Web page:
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Author Topic: Safety/how do i stay alive during amp tube r/r  (Read 26533 times)

Posts: 2198

« Reply #15 on: October 28, 2007, 03:48:19 PM »

You definitely need a shorting stick, but it should have a (relatively) high resistance included, otherwise, shorting the HV before the bleeder has started to work can cause a large surge current and possible destroy some components.  Apply the shorting stick, then leave it in place and brew a cup of coffee, or read the front section of the newspaper.  Come back several minutes later. and with the shorting stick still in place, apply a jumper wire (with alligator clips on each end) between the HV and ground.
    Only then can you remove the shorting stick.
    Next, use a volt meter on the highest voltage scale to probe and make sure you didn't forget any areas than need to be discharged.  Use additional jumpers to insure all voltages are reduced to zero. THEN do your repairs.
    While you have the amp shut down, subdued, and powerless (pun unintended?) to hurt you, take time to inspect (and even check) all the parts to look for unsuspected damage or deterioration.  Leaking capacitors, charred resistors will need to be replaced, even if they haven't completely failed.

    THEN (and this is VERY IMPORTANT) remove ALL of the shorting jumpers.  (The power supply will appreciate it when you turn things back on.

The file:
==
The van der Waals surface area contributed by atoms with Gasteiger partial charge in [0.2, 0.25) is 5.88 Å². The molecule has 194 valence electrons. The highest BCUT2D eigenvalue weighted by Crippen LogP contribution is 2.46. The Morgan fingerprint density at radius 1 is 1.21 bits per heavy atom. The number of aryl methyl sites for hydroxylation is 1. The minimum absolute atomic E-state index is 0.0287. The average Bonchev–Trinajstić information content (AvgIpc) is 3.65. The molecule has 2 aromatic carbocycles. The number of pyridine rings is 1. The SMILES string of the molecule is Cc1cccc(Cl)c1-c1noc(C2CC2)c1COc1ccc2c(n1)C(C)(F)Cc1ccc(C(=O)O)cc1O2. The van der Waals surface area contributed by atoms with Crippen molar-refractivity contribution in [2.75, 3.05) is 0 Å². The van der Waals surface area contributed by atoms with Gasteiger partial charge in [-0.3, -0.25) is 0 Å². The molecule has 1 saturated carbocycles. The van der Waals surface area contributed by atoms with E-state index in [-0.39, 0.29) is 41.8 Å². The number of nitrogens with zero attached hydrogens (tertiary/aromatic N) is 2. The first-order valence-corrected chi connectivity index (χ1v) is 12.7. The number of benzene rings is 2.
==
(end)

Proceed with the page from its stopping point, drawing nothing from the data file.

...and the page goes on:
The best thing is to get an experienced Amateur to guide you through the process, at least the first time.
    While "sending the amp back to the manufacturer" is a possibility, it's (IMHO) poor advice.  We ALL had to learn, including learning about working with HV in a safe and sane manner.  Follow safety suggestions and procedures, and YOU will become one of the experienced Amateurs in the future.  You won't learn anything by shipping the amp off somewhere to get it repaired or retubed.

    Be careful, and good luck.

Posts: 29

« Reply #16 on: November 13, 2007, 05:56:33 PM »

     Certainly HV is the main concern but don't forget sbout other things that can hurt you like 110VAC relays and try not to break anything while working on the amp.Using screwdrivers to arc to ground can damage components like transformers,use a shorting stick to bleed the charge of slowly instead  of becoming an arc welder.Touching hot tubes or components can cause you to touch HV.Do not work when tired,someone else should know how to turn off all power.Arcing,parasitics or burning components can cause cuts, burns.Do not work with your bare hands;always wear rubber gloves underneath work gloves.The work gloves protect you from heat and sharp edges that would cut you or the rubber gloves; the rubber work gloves(Not latex) protect you from HV.Work with a rubber mat under you and a dry surface.Goggles will protect you from exploding components (capacitors,transformers) when you have to test an amp under operating conditions that may have defects.OSHA even has more requirements like rubber aprons and this may sound like overkill but all of these practices are followed when working on high power broadcast transmitters.The only difference is a 1KW will electrocute you, a 50KW will vaporize you! This is not meant to scare you but to keep you from becoming an SK.     Think safe.

Posts: 564


« Reply #17 on: December 16, 2007, 05:37:19 PM »

We all make mistakes.  Don't let your name and Call in up in QST " Silent Key"
people who know every thing there is to know about amplifiers. Make  mistakes too.
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